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The abortion wars

30 years after Roe v. Wade

(Page 4 of 4)

Foster has also worked in countries where abortion is illegal, such as Egypt, and seen firsthand what she calls the "psychological and physical consequences of a shortage of reproductive services." But is she really willing to risk her life, working in a clinic in this country? "Even when I have kids, I can imagine doing this," she says. "My husband and I have discussed this."

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Could Roe be overturned?

To some abortion-rights advocates, the Supreme Court is only one vote away from undoing 30 years of nationwide legalized abortion. But more likely, say legal scholars, there would need to be a larger shift in the court's composition for such an earthshaking ruling. And even if the court eventually had a solid majority of justices who believed Roe v. Wade was improperly decided, it's unclear that it would undo what many analysts, including antiabortion conservatives, call "settled law."

"What's hard for people who lack an acquaintance with the Supreme Court to understand is what a tremendously negative institutional, historical impact there would be on the stature of the court if they were to overturn it," says David Garrow, a historian at Emory Law School in Atlanta. "That's why I think it could never happen."

But if that day were to come, the legality of abortion would once again vary state by state. According to NARAL Pro-Choice America, 17 states currently have greater protection for reproductive choice than the federal Constitution; 17 other states "could face sweeping criminal bans on abortion" if Roe were reversed.

Conservative writer Marvin Olasky prefers to look at the movement through a cultural lens. The culture that accepts abortion is changing, he says, and the current view that Roe is acceptable will eventually seem untenable. That, he suggests, could eventually lead to a legal shift. "How long did it take the court to overturn Plessy v. Ferguson?" he asks, referring to the 1896 case that endorsed racial segregation. "That took 60 years. We're halfway there."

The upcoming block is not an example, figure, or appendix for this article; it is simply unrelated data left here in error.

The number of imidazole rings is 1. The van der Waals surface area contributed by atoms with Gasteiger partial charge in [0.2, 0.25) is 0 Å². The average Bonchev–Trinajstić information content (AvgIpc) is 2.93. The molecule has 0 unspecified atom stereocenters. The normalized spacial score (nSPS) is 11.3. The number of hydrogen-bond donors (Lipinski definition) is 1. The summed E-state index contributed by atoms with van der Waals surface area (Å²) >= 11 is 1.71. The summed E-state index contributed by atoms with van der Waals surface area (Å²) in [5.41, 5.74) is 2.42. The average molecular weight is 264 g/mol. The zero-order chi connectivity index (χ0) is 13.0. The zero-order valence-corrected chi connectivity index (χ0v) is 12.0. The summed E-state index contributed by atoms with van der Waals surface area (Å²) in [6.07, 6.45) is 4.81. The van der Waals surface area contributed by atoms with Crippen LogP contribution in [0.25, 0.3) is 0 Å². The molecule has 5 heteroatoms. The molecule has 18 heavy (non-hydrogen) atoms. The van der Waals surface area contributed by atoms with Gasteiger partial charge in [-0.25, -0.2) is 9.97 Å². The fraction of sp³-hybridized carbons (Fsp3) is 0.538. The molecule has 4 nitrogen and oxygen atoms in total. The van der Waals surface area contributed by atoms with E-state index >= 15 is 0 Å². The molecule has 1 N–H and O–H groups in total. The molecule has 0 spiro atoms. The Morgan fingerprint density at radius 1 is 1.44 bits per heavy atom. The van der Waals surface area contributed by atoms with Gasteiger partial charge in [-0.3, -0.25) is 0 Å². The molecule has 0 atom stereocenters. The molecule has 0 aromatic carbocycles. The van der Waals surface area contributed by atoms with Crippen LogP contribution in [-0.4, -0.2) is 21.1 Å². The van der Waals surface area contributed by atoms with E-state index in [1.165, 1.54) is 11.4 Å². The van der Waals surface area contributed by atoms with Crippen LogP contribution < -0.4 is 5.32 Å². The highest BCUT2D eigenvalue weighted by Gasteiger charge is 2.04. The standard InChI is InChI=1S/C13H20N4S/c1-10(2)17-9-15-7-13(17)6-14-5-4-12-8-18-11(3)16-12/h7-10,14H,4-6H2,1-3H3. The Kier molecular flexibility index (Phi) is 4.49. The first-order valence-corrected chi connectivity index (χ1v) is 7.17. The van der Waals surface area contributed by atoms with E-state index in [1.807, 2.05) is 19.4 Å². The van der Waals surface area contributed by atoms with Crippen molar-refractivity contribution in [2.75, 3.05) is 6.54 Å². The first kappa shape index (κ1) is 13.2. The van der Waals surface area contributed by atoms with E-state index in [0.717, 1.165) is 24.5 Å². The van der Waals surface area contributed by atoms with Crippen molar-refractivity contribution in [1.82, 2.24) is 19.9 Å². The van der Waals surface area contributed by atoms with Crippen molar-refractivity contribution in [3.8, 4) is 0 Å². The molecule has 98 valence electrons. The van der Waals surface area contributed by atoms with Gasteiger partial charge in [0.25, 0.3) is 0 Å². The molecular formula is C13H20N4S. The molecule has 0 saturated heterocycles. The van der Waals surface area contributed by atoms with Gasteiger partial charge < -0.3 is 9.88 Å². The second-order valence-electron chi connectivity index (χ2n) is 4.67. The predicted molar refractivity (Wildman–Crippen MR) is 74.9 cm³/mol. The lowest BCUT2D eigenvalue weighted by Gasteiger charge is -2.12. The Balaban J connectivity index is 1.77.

By the numbers ...

Worldwide, about 46 million abortions occur each year. Twenty million are illegally obtained.

Among American women, almost half of pregnancies are unintended. About half of those end in abortion - 1.3 million annually.

Between 1994 and 2000, the US abortion rate fell more than 10 percent, in part because of the growing availability of emergency contraception.

Abortion rates are at their lowest levels since 1974. They peaked in 1980-1981.

Of American women obtaining abortions, 52 percent are under 25. Women aged 20 to 24 account for 33 percent of abortions, and women under 20 obtain 19 percent of abortions.

In 2000, 87 percent of US counties had no abortion clinic, and 34 percent of women of childbearing age lived in those counties. In addition, 31 percent of US metropolitan areas had no abortion facilities.

Between 1996 and 2000, the number of abortion providers declined 11 percent. It's been dropping since 1982.

In 1997, 57 percent of obstetrician/ gynecologists performing abortions were aged 50 or older.

Eighty-two percent of large, nonhospital abortion facilities were harassed in 2000; most clinics are picketed at least 20 times a year. From 1985 to 2000, the proportion of large providers reporting bomb threats dropped from 48 percent to 15 percent.

The 1996-2000 abortion rate was highest in Washington, D.C. - 68.1 abortions per 1,000 women - and lowest in Wyoming, where 1 in 1,000 women had an abortion.

Source: The Alan Guttmacher Institute